History of Rivers Nursery

A full history of the nursery is available in the book "Rivers Nursery of Sawbridgeworth" published in 2009 by our own Elizabeth Waugh based on our archives of the family business and interviews with family and former employees. This book are available to buy. RHSO members are available to talk about the history of the site to other local groups. Contact the committee if you are interested.

Rivers Nursery dates back to 1725 when it was established by John Rivers who came to Sawbridgeworth from Berkshire. The very significant influence of the Rivers family on the history of Sawbridgeworth is permanently acknowledged and enshrined in the town's coat-of-arms which depicts a fruit tree garlanded with attractive blossom.


Thomas Rivers (1798-1877)

Thomas Rivers (1798-1877) took over the thriving family business in 1837. He became one of the most respected pomologists of all time. He corresponded with Charles Darwin on botanical matters and worked closely with Robert Hogg, whose status in the fruit world is second to none. Thomas Rivers developed a plethotra of horticultural techniques, was an early pioneer of fruit cultivation under glass, developed many fruit and rose varieties and helped restock the Californian orange industry. He authored many books on fruit and rose culitivation that still sell today.

His son, Thomas Francis Rivers (1830-1899), continued the introduction of new fruit varieties including the Rivers Early Peach (apple), the Thomas Rivers Apple, the Late Transparent Gage, the Czar plum and the renowned Conference Pear. All these fruit varieties (and many others) can be found in the Rivers orchard today.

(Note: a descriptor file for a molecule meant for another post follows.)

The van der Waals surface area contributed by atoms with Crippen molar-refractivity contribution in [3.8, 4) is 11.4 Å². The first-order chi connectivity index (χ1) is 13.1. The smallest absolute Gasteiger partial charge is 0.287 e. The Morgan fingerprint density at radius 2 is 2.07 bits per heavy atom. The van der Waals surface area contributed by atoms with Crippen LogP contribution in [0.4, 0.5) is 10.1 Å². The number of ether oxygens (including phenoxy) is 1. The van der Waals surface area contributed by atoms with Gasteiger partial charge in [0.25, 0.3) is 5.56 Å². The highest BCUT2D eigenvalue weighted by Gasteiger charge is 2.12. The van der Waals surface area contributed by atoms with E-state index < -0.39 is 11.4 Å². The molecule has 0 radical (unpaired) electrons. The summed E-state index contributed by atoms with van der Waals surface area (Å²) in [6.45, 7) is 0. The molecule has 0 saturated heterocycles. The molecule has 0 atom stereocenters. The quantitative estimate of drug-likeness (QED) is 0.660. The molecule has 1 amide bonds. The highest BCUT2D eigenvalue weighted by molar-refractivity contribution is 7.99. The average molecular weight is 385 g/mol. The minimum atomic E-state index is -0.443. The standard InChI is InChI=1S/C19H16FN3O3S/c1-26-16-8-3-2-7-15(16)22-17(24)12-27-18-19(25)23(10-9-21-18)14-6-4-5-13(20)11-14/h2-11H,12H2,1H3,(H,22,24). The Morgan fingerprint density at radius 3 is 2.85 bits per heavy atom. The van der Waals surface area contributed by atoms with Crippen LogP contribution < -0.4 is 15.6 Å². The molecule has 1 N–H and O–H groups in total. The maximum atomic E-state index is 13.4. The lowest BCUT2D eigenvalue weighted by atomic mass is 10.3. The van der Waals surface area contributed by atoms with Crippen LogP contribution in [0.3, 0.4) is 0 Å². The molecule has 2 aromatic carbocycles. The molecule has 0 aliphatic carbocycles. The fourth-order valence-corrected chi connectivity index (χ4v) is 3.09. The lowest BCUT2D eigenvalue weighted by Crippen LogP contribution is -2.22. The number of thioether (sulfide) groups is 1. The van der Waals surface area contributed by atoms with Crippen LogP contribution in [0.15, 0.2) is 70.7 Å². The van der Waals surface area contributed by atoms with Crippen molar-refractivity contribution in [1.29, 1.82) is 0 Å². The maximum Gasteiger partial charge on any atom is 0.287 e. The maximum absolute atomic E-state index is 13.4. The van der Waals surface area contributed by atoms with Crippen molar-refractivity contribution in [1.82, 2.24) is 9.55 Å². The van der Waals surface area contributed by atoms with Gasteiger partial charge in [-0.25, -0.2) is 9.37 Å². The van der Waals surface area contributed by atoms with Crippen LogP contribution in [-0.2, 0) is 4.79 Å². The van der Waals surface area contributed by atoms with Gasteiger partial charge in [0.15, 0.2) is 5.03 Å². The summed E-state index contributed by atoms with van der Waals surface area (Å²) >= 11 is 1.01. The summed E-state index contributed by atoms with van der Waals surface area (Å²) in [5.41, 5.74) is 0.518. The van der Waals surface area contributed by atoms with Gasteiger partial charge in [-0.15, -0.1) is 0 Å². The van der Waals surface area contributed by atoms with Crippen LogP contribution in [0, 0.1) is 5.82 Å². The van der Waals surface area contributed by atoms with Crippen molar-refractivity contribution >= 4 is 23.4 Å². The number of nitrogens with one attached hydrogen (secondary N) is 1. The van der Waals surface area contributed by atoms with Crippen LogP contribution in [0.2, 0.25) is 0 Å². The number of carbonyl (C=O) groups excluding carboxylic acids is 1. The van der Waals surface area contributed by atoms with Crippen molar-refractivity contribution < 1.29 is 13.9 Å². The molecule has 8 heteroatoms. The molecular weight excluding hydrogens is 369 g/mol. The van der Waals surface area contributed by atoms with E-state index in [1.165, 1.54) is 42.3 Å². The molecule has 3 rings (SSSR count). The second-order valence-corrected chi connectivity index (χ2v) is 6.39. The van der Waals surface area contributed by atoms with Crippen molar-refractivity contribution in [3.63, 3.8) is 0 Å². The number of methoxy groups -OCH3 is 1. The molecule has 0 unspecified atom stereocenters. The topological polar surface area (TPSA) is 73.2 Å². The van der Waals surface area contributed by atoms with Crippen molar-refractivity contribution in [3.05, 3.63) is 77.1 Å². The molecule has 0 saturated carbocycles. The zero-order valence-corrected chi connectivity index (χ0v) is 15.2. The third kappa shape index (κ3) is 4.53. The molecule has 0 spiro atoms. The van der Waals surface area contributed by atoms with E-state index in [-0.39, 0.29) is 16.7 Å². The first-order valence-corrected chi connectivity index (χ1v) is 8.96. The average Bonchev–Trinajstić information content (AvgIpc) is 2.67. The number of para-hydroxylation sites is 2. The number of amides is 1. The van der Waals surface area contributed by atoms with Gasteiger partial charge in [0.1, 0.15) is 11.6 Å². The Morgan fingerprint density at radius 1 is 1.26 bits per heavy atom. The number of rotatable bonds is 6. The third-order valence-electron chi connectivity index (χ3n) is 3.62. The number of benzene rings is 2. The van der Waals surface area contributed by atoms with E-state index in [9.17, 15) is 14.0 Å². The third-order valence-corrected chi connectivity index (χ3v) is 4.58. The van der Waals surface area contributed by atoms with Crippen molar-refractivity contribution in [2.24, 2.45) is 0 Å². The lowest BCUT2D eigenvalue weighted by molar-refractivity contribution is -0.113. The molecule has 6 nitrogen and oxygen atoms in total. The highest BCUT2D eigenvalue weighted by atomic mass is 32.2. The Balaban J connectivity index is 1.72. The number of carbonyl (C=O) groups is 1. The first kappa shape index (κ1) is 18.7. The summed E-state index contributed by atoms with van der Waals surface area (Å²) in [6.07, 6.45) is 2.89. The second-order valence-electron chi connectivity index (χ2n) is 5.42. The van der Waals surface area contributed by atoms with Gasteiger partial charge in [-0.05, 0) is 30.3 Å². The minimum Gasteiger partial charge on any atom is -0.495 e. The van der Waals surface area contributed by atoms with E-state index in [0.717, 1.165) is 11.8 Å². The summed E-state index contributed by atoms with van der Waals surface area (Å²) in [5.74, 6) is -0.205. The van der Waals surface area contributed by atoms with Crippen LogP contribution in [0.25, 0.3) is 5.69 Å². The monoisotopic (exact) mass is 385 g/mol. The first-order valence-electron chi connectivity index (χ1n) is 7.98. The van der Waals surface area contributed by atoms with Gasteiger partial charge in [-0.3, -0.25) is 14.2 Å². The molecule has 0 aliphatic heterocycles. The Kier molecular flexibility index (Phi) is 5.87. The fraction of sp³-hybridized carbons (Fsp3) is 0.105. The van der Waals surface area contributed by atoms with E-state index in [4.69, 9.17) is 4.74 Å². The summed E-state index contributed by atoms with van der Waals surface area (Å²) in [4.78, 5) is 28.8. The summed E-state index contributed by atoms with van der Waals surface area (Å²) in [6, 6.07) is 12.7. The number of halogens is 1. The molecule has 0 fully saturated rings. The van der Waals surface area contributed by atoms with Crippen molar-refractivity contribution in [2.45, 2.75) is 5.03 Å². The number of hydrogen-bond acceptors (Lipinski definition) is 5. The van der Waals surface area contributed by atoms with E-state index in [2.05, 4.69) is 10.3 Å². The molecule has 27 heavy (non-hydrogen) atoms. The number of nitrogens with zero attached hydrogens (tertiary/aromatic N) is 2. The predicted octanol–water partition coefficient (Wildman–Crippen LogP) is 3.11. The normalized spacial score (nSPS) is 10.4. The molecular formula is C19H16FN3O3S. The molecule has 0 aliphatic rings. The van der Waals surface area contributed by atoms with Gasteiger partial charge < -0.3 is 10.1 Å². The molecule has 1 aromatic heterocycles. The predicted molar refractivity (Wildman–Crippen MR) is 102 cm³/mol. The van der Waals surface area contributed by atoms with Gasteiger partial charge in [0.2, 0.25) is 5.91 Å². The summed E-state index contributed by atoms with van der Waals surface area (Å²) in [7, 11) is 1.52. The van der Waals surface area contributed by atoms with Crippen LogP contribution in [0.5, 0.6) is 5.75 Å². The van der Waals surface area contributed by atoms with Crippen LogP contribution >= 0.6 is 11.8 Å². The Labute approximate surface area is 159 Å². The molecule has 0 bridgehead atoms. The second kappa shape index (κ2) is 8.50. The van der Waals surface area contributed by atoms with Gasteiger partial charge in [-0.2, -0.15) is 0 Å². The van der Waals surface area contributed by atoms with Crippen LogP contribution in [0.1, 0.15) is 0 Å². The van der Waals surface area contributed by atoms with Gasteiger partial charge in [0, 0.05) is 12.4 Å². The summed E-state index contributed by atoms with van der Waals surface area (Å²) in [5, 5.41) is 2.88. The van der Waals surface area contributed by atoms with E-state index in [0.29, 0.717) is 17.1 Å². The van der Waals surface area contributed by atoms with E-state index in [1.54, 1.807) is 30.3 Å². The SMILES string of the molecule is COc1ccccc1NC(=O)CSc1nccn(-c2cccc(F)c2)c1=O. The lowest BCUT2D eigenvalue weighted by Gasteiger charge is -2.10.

The Thomas Rivers and Son Nursery declined through the the 20th centuary and was sold at the end of the 1980s as it was no longer commercially viable due to the rise of supermarkets.

At the height of its prosperity in the late 19th century, land owned or rented by the Rivers family for horticultural purposes amounted to approximately 400 acres. It is a remarkable fact that the 21st century remains of the orchard is only one-hundredth (1%) of this figure. It is a very significant part of the 'green lungs' of Sawbridgeworth, whose residents enjoy its appeal on many levels. Every effort must be made to ensure that this haven of enormous bio-diversity attracts, and is given, higher levels of security and stewardship.

Cultivars introduced by the Rivers Nursery

The nursery developed many cultivers of fruit, many of which are still available to buy (EEAOP provides many on dwarfing rootstock). Those marked * are recommended for a home orchard. The following is an incomplete list complied principally from Rivers Catalogues and the EEAOP website.

Apples

Early Rivers
Rivers Early Peach*
Rivers Nonsuch
Rivers St. Martins
Prince Edward
Thomas Rivers
New Hawthornden*

Pears

Beacon
Conference*
Fertility
Magnate
Parrot
Princess
St. Luke
Summer Beurre

Plums and Gages

Admiral
Archduke
Autumn Compote
Blue Prolific
Blue Rock
Bittern
Curlew
Czar*
Early Rivers Damson
Early Cluster
Early Favourite
Grand Duke
Heron
Late Prolific
Late Rivers
Late Orange
Mallard
Monarch*
President
Primate
Rivers Early Damson
Rivers Early Prolific (Early Rivers)
Stint
Sultan
Sawn
Early Transparent
Golden Transparent
Late Transparent*

Cherries

Archduke
Early Rivers*
Peggy Rivers*
Ursula Rivers*

Peaches

Albatross
Alexandra Noblesse
Condor
Crimson Galande
Dagmer
Doctor Hogg
Duchess of Cornwall
Duke of York
Early Albert
Early Alfred
Early Beatrice
Early Louise
Early Rivers
Early Silver
Early Victoria
Falcon
Gladstone
Golden Eagle
Goshawk
Kestrel
Lady Palmerston
Magdola
Merlin
Nectarine Peach
Osprey
Peregrine
Prince of Wales
Rivers Early York
Sea Eagle
Thomas Rivers

Nectarines

Advance
Albert Victor
Byron
Cardinal
Chaucer
Darwin
Dryden
Early Rivers
Goldoni
Humboldt
Improved Downtown
Lord Napier
Milton
Newton
Pineapple
Prince of Wales
Rivers Orange
Spenser
Stanwick Elruge
Victoria
White Nectarine

Apricots

New Large Early

Red Currents

Rivers Late Red

Raspberries

Hornet

Strawberries

Royal Hautbois